Title of Oral/Poster Presentation

Dying for a Cure: The Social History of Insulin

Presenter Information

Hope Eggett, Utah State University

Class

Article

College

College of Humanities and Social Sciences

Department

History Department

Presentation Type

Oral Presentation

Abstract

Medical advances in the last century have been astounding in their efficacy across the board, but no disease has been more transformed by modern medical advances than Type I Diabetes. Diabetes is an ancient disease and its hallmark symptoms have been written about since 1600 BC in eastern thought, and to the time of Hippocrates in the west. From that time to 1921, no treatment prescribed for what doctors now diagnose as Type I Diabetes was effective in preventing an early, rapid, and excruciating death. In 1921, researchers isolated and reproduced insulin, which was used to treat diabetic patients successfully for the first time. Insulin was one of the most important medical discoveries in the twentieth century, most poignantly to diabetic patients and their families. Insulin improved the quality of life for Type I diabetic patients dramatically because it cut down on ineffective and distressing treatments including starvation diets. It also decreased the depression and difficulty of the illness by giving diabetics a much better prognosis and quality of life. Most importantly, insulin treated the disease and its symptoms and progression. Despite insulin's success, insulin led to a different set of issues such as accessibility and cost, the responsibility of self-medication and testing, and serious long-term effects and complications. These issues remain current despite the efforts of medical professionals.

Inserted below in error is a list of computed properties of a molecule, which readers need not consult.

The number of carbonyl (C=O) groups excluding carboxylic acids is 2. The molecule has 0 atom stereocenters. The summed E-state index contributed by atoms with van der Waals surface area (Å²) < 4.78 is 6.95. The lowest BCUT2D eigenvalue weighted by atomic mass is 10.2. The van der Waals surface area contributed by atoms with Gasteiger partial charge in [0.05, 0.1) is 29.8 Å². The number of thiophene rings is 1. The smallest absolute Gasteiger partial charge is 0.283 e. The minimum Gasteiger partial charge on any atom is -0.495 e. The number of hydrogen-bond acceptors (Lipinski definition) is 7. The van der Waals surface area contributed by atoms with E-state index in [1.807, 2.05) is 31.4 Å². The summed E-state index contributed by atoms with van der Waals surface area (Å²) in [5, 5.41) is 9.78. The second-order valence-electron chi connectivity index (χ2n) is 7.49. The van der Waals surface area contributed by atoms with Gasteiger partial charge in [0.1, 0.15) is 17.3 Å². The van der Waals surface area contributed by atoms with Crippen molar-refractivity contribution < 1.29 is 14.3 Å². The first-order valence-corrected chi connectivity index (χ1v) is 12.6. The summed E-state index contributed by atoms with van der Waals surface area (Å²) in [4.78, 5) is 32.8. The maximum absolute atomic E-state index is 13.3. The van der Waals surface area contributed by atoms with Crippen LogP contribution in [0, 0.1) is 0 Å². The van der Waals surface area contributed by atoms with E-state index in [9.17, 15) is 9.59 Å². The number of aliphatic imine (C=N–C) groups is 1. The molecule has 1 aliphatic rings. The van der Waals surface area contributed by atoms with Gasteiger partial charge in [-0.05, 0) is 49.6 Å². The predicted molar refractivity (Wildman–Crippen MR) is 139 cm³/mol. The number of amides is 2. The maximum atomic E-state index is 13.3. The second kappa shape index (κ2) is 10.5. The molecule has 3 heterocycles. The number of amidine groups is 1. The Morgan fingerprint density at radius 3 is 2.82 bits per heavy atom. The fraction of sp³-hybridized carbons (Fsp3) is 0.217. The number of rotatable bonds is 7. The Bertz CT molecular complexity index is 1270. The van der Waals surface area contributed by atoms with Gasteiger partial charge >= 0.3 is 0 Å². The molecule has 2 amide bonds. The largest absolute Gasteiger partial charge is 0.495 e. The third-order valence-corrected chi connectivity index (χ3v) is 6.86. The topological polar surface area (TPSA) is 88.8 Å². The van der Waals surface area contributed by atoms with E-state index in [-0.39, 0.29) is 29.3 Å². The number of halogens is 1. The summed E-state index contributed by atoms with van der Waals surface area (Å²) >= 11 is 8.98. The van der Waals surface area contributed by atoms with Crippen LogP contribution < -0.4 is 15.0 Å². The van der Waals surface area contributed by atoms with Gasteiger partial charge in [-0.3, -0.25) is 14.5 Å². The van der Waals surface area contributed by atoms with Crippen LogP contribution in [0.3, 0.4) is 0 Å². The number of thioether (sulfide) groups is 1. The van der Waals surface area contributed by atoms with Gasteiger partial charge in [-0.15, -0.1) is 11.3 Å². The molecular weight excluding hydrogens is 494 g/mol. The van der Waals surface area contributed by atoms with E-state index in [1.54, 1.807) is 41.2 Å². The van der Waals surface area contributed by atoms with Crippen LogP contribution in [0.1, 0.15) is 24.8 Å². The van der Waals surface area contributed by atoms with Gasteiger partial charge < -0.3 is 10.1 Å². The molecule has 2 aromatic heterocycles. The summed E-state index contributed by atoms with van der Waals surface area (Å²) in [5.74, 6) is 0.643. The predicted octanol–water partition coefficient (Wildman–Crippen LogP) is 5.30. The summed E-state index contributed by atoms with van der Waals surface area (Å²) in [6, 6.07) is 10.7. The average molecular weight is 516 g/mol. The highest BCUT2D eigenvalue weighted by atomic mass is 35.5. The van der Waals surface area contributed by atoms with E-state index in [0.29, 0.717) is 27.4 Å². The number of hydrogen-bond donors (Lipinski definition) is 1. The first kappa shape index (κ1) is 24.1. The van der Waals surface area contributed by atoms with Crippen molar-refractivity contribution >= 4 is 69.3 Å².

Location

Room 101

Start Date

4-11-2019 1:30 PM

End Date

4-11-2019 2:45 PM

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Apr 11th, 1:30 PM Apr 11th, 2:45 PM

Dying for a Cure: The Social History of Insulin

Room 101

Medical advances in the last century have been astounding in their efficacy across the board, but no disease has been more transformed by modern medical advances than Type I Diabetes. Diabetes is an ancient disease and its hallmark symptoms have been written about since 1600 BC in eastern thought, and to the time of Hippocrates in the west. From that time to 1921, no treatment prescribed for what doctors now diagnose as Type I Diabetes was effective in preventing an early, rapid, and excruciating death. In 1921, researchers isolated and reproduced insulin, which was used to treat diabetic patients successfully for the first time. Insulin was one of the most important medical discoveries in the twentieth century, most poignantly to diabetic patients and their families. Insulin improved the quality of life for Type I diabetic patients dramatically because it cut down on ineffective and distressing treatments including starvation diets. It also decreased the depression and difficulty of the illness by giving diabetics a much better prognosis and quality of life. Most importantly, insulin treated the disease and its symptoms and progression. Despite insulin's success, insulin led to a different set of issues such as accessibility and cost, the responsibility of self-medication and testing, and serious long-term effects and complications. These issues remain current despite the efforts of medical professionals.